Church sexton among 3 killed in terror attack in France
Knife-wielding man kills three in Nice in apparent jihadist attack
PARIS/NICE: As he did every day, the sexton of the Notre Dame church in the French city of Nice opened up the doors at around 8.30am (3.30pm, Singapore time) yesterday.
There were few people around; the first Mass of the day was not due to start for another two hours.
But at around 9am, a man armed with a knife entered the church and slit the throat of the sexton, partially beheaded an elderly woman, and badly wounded another woman who later died, according to a police source.
The sexton and the elderly woman died on the spot and the second woman managed to make it out of the church into a nearby cafe but died from her wounds, Nice mayor Christian Estrosi told reporters at the scene. None of the victims has so far been named in the latest in the latest jihadist attack to rock the country France.
The sexton - a lay member of staff responsible for the upkeep of the church - was in his late 40s or early 50s and had two children, said Reverend Gil Florini, a Catholic priest in Nice.
"He did his job as a sexton very well. He was a very kind person," said Rev Florini.
Testimony from witnesses, mobile phone footage, and accounts from officials offer an initial if incomplete picture of how the attack ended.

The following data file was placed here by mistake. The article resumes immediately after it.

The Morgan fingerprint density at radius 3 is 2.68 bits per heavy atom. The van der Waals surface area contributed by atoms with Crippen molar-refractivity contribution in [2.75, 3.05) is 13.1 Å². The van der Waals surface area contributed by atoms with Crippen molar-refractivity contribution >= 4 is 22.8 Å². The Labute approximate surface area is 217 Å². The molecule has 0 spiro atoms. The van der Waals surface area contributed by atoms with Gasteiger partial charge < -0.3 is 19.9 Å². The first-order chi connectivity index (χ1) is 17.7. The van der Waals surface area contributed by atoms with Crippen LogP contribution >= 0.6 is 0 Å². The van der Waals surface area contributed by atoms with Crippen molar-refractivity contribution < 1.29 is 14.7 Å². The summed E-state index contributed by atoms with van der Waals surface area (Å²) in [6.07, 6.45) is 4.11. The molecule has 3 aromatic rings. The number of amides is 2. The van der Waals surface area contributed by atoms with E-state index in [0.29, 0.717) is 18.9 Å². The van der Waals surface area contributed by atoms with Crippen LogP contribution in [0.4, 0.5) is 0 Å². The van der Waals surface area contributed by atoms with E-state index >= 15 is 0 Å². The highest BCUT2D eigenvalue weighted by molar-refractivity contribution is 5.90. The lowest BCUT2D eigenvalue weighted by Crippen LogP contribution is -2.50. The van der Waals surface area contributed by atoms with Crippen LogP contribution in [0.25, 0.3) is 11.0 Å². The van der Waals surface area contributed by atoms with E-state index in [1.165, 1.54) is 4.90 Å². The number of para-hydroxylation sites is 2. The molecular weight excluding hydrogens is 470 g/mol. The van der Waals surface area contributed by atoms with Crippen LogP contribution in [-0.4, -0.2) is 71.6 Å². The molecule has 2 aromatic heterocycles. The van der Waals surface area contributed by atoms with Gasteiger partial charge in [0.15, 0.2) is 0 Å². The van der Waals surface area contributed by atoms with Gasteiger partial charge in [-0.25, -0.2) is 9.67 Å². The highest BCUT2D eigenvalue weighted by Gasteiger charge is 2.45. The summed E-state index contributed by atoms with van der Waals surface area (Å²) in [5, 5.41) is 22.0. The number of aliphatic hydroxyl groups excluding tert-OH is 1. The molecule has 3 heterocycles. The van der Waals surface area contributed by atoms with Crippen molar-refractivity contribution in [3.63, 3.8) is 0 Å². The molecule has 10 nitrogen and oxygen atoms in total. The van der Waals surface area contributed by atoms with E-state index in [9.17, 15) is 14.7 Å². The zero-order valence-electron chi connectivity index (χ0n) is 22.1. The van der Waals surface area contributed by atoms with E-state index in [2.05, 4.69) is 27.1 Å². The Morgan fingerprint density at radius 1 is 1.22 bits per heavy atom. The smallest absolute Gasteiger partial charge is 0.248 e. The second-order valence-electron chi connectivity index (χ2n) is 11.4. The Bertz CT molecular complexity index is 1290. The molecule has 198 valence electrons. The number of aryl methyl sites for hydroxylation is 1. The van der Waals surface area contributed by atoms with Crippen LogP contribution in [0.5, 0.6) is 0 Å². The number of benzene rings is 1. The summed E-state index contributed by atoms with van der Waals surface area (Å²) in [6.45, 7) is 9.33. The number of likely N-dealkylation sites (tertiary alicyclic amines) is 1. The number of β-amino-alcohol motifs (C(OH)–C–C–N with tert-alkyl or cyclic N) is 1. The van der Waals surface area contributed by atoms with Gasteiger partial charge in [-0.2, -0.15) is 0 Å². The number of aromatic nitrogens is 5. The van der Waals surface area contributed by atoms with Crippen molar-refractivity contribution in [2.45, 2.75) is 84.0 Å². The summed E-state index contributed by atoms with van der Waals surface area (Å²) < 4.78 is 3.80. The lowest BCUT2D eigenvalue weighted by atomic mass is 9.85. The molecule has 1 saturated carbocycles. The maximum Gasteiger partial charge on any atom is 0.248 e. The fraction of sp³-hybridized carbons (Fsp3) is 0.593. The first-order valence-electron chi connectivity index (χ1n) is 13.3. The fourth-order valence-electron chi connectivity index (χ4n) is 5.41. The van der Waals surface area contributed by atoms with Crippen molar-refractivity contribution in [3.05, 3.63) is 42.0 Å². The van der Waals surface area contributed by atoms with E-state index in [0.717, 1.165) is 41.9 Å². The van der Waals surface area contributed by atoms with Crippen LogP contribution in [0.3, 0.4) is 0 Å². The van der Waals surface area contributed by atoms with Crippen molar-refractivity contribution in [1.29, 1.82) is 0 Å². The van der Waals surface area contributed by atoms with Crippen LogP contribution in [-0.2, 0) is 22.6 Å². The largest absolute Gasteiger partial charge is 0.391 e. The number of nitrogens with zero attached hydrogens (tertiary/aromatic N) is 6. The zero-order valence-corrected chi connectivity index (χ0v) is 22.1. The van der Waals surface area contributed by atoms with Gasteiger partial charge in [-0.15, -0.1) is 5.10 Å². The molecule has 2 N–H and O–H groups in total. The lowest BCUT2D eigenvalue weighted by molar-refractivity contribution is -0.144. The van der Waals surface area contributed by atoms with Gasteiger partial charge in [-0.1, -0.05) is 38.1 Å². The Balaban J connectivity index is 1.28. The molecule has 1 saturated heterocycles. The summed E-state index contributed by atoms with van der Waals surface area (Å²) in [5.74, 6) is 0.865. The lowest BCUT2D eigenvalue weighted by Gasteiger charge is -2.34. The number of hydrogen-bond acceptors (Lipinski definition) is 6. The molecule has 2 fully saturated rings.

At some point during the attack, someone ran to a bakery next to the church, and asked staff to call the police.
"I thought it was a joke, I didn't believe it," said one of the staff in the bakery, who spoke to French broadcaster BFMTV and gave his name as David.
But when the person insisted the police should be called, David said he walked the short distance to the corner of Rue d'Italie and Avenue Jean Medecin, where last year local authorities installed an intercom in front of the church that connects directly to the municipal police.
Mr David said he pressed the button on the intercom and summoned the police.
The mayor, Mr Estrosi, who had attended last year's unveiling of the intercom, said this was how the police were first alerted to the attack.
Sometime during the attack, the knifeman came out of the church, according to Mr Didier-Olivier Reverdy of police officer's union Alliance Police Nationale.
"When the attacker came out, there was a kind of panic around the concourse" surrounding the church, said Mr Reverdy.
"There was blood visible."
Ms Anais Colomna was in the lawyer's office where she works, next to the church, when her phone call was interrupted by the sound of gunfire.
"When I turned around, I saw that they (the police) were firing at someone who was moving away from the church," she told Reuters. The man police were firing at then disappeared from view, she said.
Mr Estrosi said that, as the police were detaining the attacker, "he kept shouting on a loop, 'Allahu Akbar'."
The attacker, a 21-year-old Tunisian migrant, carried on shouting the phrase even after he was shot and wounded by police, Mr Estrosi said. - REUTERS